How to Create an Herb Garden


An herb garden brings fresh seasonings to your recipes straight from your own yard. Many herbs are easy to grow in the home garden---the hardest part may be deciding which ones you want to grow. Choose herbs that you already use in your cooking to start with, and expand your garden to more exotic herbs each year. Most herbs require little space to flourish and are easily incorporated into exiting garden beds throughout your landscaping.

Step 1

Fill seed-starting pots with potting soil. Use a sterilized potting soil or make your own by combining 1 part compost, 1 part peat moss and 1 part vermiculite.

Step 2

Sow three seeds per pot, using a separate pot for each herb variety. Sow the seeds to a soil depth twice that of their circumference. Water the soil until it is evenly moist then cover in plastic wrap.

Step 3

Place the pots in a warm room to germinate, approximately 7 to 21 days depending on herb variety. Remove the plastic wrap once sprouts appear and move the pots to a sunny window sill away from drafts.

Step 4

Keep the soil moist at all times. Thin the seedlings down to the strongest one in each pot once the second set of leaves form. Cut off the other seedlings at soil level with sharp shears.

Step 5

Prepare a garden bed once all danger of frost has passed. Choose a well drained bed that receives full sun for the herb garden. Apply a 3 inch layer of mature compost over the bed and till it in with a hoe to improve drainage and soil nutrition.

Step 6

Harden the herbs prior to transplanting. Place outside in their pots for two hours the first day. Continue placing them outside each day for a week, gradually increasing the time outdoors until they spend the full day outside by the end of the week.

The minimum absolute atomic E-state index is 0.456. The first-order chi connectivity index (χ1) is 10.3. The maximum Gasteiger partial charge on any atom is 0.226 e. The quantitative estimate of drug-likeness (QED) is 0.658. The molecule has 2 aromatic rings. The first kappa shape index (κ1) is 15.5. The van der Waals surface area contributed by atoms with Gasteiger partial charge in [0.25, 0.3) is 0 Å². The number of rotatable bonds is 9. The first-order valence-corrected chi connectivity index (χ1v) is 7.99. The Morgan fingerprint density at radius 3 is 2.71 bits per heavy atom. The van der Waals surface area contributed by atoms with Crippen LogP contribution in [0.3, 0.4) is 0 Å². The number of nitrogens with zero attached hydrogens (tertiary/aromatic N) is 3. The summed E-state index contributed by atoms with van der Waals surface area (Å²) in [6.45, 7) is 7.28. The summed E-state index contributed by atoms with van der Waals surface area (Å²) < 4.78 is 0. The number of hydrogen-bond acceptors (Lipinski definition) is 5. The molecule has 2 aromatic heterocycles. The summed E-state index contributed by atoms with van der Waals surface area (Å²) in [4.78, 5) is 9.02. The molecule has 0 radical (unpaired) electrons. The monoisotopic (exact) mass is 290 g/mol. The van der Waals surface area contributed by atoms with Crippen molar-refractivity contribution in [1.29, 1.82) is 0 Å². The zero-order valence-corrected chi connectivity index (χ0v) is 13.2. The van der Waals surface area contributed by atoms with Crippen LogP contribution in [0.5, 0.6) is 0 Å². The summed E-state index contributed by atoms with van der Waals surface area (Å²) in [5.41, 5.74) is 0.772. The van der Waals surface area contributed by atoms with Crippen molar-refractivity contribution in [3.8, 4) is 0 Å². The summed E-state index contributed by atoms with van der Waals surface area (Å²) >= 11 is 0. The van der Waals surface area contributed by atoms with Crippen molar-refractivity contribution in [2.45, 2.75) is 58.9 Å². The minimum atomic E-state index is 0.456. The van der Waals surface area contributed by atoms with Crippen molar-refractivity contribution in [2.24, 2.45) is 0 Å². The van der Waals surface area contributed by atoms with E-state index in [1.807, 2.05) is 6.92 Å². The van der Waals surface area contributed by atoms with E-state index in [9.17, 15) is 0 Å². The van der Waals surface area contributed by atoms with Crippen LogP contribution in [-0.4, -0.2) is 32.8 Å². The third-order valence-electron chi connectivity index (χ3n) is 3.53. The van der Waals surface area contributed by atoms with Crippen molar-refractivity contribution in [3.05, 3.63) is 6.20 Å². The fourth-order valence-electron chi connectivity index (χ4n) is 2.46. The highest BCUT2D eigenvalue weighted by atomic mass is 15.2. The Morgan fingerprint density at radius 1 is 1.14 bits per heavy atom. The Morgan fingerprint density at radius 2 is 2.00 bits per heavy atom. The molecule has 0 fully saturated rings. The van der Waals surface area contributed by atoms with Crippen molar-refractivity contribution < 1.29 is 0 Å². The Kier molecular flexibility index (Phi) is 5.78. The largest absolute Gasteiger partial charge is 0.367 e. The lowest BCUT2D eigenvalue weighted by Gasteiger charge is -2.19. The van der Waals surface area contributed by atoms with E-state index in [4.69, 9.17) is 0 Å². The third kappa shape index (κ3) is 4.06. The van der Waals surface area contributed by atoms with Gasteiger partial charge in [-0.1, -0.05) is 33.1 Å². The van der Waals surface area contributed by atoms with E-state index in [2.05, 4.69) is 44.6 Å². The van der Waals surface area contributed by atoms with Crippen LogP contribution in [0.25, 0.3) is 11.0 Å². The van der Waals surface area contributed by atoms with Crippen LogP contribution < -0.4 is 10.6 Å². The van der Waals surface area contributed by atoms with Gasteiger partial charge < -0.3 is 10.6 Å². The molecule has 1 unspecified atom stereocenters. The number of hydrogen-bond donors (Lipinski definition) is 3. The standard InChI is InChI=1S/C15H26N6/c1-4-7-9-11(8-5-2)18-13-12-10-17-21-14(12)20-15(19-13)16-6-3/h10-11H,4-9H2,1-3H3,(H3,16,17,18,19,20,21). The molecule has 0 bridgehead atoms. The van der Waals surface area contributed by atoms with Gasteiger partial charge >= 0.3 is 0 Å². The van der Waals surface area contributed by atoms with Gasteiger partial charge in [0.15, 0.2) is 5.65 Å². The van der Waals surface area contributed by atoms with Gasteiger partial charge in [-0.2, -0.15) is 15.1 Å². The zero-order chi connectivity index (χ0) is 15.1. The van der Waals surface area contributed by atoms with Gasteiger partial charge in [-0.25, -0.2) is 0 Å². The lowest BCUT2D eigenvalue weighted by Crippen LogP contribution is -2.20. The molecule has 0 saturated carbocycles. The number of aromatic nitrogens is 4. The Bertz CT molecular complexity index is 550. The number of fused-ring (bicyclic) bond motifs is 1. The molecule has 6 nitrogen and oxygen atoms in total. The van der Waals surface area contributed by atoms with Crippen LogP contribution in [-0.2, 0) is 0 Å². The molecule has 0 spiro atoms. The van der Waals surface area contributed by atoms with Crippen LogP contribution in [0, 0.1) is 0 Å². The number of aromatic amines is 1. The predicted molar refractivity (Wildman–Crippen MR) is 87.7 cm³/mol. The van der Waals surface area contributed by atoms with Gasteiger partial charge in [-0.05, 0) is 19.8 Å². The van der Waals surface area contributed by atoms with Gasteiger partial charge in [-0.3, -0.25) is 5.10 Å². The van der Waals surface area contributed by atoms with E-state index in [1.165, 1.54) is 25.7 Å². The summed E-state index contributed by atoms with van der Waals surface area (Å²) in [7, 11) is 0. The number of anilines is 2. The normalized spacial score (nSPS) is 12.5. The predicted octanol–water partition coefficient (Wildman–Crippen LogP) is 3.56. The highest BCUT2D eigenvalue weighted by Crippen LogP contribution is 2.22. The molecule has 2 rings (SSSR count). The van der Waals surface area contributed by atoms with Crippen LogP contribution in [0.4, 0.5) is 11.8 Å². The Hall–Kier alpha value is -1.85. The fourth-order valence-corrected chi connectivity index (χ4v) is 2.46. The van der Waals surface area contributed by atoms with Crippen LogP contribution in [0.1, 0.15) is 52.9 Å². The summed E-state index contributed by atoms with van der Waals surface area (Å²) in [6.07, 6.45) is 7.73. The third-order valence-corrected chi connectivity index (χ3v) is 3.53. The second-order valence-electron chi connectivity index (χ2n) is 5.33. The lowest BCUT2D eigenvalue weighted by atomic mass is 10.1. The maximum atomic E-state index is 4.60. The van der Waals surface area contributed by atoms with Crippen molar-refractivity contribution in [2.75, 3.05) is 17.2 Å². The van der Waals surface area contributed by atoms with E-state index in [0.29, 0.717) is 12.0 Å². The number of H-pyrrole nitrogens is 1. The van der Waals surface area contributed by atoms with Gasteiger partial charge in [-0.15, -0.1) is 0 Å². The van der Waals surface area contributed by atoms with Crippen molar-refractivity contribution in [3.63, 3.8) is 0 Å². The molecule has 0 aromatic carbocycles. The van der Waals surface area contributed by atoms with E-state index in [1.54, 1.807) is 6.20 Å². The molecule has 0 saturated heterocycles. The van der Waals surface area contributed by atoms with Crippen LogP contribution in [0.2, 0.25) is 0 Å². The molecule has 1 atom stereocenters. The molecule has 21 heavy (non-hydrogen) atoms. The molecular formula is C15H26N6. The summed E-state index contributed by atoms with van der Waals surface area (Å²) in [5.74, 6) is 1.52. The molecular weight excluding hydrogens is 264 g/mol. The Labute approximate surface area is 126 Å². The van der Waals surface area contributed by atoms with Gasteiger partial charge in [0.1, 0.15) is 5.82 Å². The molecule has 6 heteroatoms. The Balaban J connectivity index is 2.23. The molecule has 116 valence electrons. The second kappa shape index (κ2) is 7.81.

Step 7

Plant the seedlings into the prepared bed. Follow spacing requirements as detailed in each herb's seed envelope. Keep the soil moist at all times by providing approximately 1 inch of water to each plant a week.

Tips and Warnings

  • Mint quickly overtakes and kills other plants. Plant mint in its own container instead of in the garden bed. Herbs rarely require fertilization and fertilization may actually damage them.

Things You'll Need

  • Pots
  • Potting soil
  • Compost
  • Peat moss
  • Vermiculite
  • Plastic wrap
  • Hoe


  • West Virginia University Extension
  • Alabama Cooperative Extension
Keywords: herb garden, starting herbs indoors, planting herbs outside

About this Author

Jenny Harrington has been a freelance writer since 2006. Her published articles have appeared in various print and online publications. Previously, she owned her own business, selling handmade items online, wholesale and at crafts fairs. Harrington's specialties include small business information, crafting, decorating and gardening.